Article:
Herd (re)building finance

This is where a third party business assists producers to increase or establish their herds by purchasing (financing) cows on the producer’s behalf. This frees up cashflow now and allows the farmer to gradually repay the cost of rebuilding their herd while generating an income from the milk production.

Crop input finance – Agfarm Accelerate

Over the past 12 months, Agfarm has expanded its input finance program, Agfarm Accelerate, into the dairy industry. Agfarm Accelerate is a competitively priced line of credit for milk producers to purchase their winter and summer cropping inputs (seed, fertiliser, chemical, fuel), including feed supplements, grain, hay and fodder. Agfarm pay suppliers direct on behalf of the milk producer which ensures payment terms can be met and increases cashflow availability throughout the season. All credit facilities are repaid to Agfarm directly from the milk processor and you can choose any milk processor you wish to use. Accelerate is used in conjunction with other financial facilities, allowing producers to capitalise on opportunities when they arise. Finance terms run for a maximum of 11 months.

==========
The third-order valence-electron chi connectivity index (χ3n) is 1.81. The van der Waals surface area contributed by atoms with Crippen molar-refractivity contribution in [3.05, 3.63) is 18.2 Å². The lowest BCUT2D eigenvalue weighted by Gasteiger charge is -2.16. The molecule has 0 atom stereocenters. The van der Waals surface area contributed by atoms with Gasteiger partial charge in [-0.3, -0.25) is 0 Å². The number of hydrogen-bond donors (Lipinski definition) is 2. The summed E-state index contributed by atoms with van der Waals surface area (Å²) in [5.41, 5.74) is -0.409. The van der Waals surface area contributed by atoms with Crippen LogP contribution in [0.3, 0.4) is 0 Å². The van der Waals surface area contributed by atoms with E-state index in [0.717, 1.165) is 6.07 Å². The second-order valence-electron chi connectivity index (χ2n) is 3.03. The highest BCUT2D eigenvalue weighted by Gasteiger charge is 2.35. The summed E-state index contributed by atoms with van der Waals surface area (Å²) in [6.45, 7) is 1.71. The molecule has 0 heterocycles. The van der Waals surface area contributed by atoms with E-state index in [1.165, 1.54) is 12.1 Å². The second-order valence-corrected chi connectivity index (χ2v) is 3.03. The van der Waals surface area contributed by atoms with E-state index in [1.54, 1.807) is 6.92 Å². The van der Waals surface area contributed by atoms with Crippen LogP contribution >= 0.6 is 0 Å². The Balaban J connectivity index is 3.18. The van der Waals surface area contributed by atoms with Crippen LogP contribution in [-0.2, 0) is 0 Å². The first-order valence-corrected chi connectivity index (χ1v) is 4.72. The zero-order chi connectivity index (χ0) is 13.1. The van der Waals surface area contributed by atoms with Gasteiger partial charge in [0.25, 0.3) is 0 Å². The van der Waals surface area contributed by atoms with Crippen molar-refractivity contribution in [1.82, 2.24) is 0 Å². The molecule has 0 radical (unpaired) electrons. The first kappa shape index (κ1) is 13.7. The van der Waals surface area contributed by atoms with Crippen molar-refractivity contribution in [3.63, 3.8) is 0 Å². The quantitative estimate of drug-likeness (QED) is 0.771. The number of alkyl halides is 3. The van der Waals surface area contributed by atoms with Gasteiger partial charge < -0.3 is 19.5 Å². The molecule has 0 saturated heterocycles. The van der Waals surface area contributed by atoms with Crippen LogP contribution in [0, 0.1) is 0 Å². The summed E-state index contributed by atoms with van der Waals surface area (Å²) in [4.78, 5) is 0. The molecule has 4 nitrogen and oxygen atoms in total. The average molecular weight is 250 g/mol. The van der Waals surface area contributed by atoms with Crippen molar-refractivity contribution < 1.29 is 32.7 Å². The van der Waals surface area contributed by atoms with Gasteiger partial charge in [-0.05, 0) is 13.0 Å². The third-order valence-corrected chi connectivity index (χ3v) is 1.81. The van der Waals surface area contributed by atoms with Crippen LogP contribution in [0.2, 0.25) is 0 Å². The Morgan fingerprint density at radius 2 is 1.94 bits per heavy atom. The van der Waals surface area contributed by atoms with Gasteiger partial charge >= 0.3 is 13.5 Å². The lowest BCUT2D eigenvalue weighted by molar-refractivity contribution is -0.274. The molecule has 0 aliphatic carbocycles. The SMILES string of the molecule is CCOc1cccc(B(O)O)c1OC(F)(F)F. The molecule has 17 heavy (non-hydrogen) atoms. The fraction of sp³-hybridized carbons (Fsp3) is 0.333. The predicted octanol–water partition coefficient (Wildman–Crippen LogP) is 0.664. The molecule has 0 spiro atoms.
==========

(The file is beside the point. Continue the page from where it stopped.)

For more information on Agfarm Accelerate and how it can assist you to manage cashflow this season, reach out to your Regional Manager on the details below.

Reid Seaby
WA Regional Manager – 0439 625 853

Kate Phillips
SA Regional Manager – 0438 128 472

Anthony Hall
QLD & NSW Regional Manager – 0400 873 777

James Ryssenbeek
VIC Regional Manager – 0447 743 556

Follow us on social media

Term Loans, Overdrafts and Specialist Short-Term Finance

Term Loans, Overdrafts and Specialist Short-Term Finance

5 minute read

The Agricultural lending landscape can seem complicated and difficult to navigate at times. There are multiple reasons farmers seek finance and multiple financial institutions offering a plethora of products. The five loans most commonly adopted in agriculture are short term finance, agribusiness line of credit (overdraft), term loans, livestock finance and equipment finance. The main financial motives are land purchases, capital expenditure or cropping inputs. Before making the sometimes-difficult decision of which product is right for you it is important to get the right advice and prepare the necessary business plan, cash flow projections and other relevant financial information. To make the decision a little bit easier, we’ve put together a quick summary of term loans and overdrafts and how they can complement specialist short-term finance options.

What is a term loan and what is it used for?